Jason Stellman is a Southern California native and transplant to Seattle who wishes he still lived in Europe.
He is a gifted and provocative writer, thinker, and speaker who has grown accustomed to the disruption and fallout that result from questioning established plotlines and challenging inherited paradigms (especially his own).
Jason’s most recent book, Misfit Faith (Convergence/Random House, March 2017), explores spirituality as displayed by those whose lives are a mess, who don’t have their acts together, and who have every reason to quit believing but (for some reason) can’t.
On his popular weekly podcast, Drunk Ex-Pastors, Jason and his agnostic co-host sit down over drinks and discuss everything from religion to art and politics to pop culture, bringing their own unique camaraderie to issues both weighty and shallow.
Jason is a former pastor in Calvary Chapel (1992 – 2000) and the Presbyterian Church in America (2004 – 2012), and a former missionary to Uganda (1991 – 1992) and Hungary (1994 – 2000). He received his Masters of Divinity from Westminster Seminary California in 2004. In 2012, Jason stepped down from the ministry to embark on a career as a writer, speaker, mentor, and really bad Catholic (concerning that last one, he comforts himself by daily remembering Chesterton’s maxim that “Anything worth doing is worth doing poorly”).
Jason values things like rising early, eating whole foods, and “loving thy neighbor,” even though he rarely does any of them.
In this episode I continue our series on what the church needs to do in order to be able to speak meaningfully into the lives of people in a post-Christian culture. I address the problem of evil and the oft-cavalier Christian response to it. I chat with fellow ex-pastor Jonathan Hays about his experience navigating this issue, and then answer a caller’s question about why Jesus’ death was considered a sacrifice. The episode ends with the admission that Intelligent Design might be BS after all.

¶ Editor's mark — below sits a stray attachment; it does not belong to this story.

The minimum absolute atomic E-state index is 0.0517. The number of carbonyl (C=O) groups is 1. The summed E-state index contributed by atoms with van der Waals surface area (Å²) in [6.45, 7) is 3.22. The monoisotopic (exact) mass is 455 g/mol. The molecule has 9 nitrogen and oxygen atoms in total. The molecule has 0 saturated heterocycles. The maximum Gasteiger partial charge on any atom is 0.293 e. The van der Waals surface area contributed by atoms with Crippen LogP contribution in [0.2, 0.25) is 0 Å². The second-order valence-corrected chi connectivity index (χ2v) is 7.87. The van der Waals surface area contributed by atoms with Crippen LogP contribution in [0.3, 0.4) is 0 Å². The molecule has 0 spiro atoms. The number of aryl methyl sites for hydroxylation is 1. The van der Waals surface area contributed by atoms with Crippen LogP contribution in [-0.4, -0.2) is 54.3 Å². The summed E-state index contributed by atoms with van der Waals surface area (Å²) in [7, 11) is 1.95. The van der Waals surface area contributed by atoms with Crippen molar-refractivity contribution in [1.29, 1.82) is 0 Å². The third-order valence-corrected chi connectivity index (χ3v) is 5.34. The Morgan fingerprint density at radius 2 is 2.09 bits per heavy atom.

Episode #21 of the Misfit Faith Podcast continues our series on how the church can survive in a post-Christian culture. I address the issue of power, showing how American Christianity is just the latest expression of humanity’s age-old principle of “might makes right.” I suggest a better way forward, and then share a clip from Drunk Ex-Pastors in which Christian and I seek to comfort a caller who is stuck in a cycle of guilt and shame. I end the show with a rant against Family Ties. Yeah, the TV show.
Episode #20 of Misfit Faith begins a new series on how Christianity can survive in our twenty-first century postmodern culture. I address the various ways we might respond to this challenge, and then chat with Seth Taylor about the church’s fear of the body and of the material world. I answer a listener’s questions about priestly celibacy and the threat of hell, and end the episode with some straight-talk about how damn old we all are.
In this episode of Misfit Faith I offer a brief reflection on the degree to which many tend to understand the Christian life according to an “economic model” (which basically means it’s all one big eternal quid pro quo where we scratch God’s back by being good and he scratches ours by admitting us into heaven). I chat with author and historian Diana Butler Bass about her new book, Grateful, after which I get a call from a U2 fan. I end the episode by pointing out how lame kids are these days.
In episode #18 of the Misfit Faith podcast I suggest a couple distinct approaches to the issue of resurrection (one I hope is right and the other I expect probably is). I then speak at length with world renowned Jesus scholar John Dominic Crossan about his new book, Resurrecting Easter, discussing whether the western Church’s art depicting Easter morning betrays a subtle but important mistake that the Church in the East avoided. Also, suburban churches suck.